Improvements in risk stratification for sudden cardiac arrest (SCA) will require discovery of markers that extend beyond the LV ejection fraction (LVEF). The frontal QRS-T angle has been shown to predict risk of SCA but the value of this marker independent of the LVEF has not been investigated.Methods and Results:
Cases of adult SCA with an archived electrocardiogram (12-lead ECG) available before the event, with a computable frontal QRS-T angle, were identified from the Oregon Sudden Unexpected Death Study (Oregon SUDS) ongoing in the Portland, Oregon metro area. A total of 666 SCA cases (mean age 67.2 years; 95% CI, 52.3–82.1 years; 68.6% males) were compared to 863 controls (mean age 66.6 years, 55.2–78.0 years; 68.1% males; 75.0% had CAD) from the same geographical region. The mean frontal QRS-T angle was wider in cases (74o; 95% CI, 17o–131o) compared to controls (51o; 95% CI, 5o–97o; P< 0.0001). A frontal QRS-T angle of more than 90o remained associated with increased risk of SCD after adjusting for age, gender, heart rate, prolonged intraventricular conduction, electrocardiographic left ventricular hypertrophy (ECG LVH), baseline comorbidities, and left ventricular ejection fraction (LVEF) (OR 2.2; 95% CI, 1.60–3.09; P< 0.0001).Conclusion:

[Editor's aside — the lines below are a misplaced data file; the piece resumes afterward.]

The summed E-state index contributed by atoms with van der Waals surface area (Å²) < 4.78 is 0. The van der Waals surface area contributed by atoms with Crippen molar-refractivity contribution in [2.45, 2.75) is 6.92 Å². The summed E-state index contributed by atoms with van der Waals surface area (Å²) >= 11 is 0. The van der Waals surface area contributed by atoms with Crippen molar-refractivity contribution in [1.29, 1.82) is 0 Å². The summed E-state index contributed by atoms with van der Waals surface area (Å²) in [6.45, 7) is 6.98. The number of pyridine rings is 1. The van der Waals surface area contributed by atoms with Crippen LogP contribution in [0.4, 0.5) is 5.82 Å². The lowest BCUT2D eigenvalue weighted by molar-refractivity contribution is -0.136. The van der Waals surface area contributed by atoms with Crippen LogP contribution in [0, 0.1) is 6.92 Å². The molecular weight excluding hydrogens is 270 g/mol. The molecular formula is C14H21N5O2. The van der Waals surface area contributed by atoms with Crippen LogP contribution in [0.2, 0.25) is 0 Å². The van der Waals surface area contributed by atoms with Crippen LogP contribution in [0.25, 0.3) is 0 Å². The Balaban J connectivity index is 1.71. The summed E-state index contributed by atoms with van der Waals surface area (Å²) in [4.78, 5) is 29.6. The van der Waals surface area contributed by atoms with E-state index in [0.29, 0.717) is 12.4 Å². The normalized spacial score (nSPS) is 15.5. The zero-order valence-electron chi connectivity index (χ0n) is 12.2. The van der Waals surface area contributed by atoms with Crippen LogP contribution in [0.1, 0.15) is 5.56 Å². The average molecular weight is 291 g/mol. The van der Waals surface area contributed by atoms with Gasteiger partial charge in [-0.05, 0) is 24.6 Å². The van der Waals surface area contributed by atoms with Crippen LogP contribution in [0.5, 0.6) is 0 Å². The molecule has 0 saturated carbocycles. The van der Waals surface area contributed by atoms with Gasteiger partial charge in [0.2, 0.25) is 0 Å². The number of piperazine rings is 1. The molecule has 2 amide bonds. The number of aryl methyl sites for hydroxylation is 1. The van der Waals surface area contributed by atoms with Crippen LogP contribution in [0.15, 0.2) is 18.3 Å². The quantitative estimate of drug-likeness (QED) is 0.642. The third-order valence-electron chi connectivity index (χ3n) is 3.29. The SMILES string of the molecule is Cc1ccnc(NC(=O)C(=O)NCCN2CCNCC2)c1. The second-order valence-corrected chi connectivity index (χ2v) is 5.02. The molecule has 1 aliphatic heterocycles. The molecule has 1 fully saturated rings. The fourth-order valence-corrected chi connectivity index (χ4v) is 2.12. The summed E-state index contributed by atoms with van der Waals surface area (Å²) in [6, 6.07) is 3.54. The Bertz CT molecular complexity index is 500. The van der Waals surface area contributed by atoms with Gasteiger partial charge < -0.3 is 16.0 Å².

A wide QRS-T angle greater than 90o is associated with an increased risk of SCA independent of the left ventricular ejection fraction.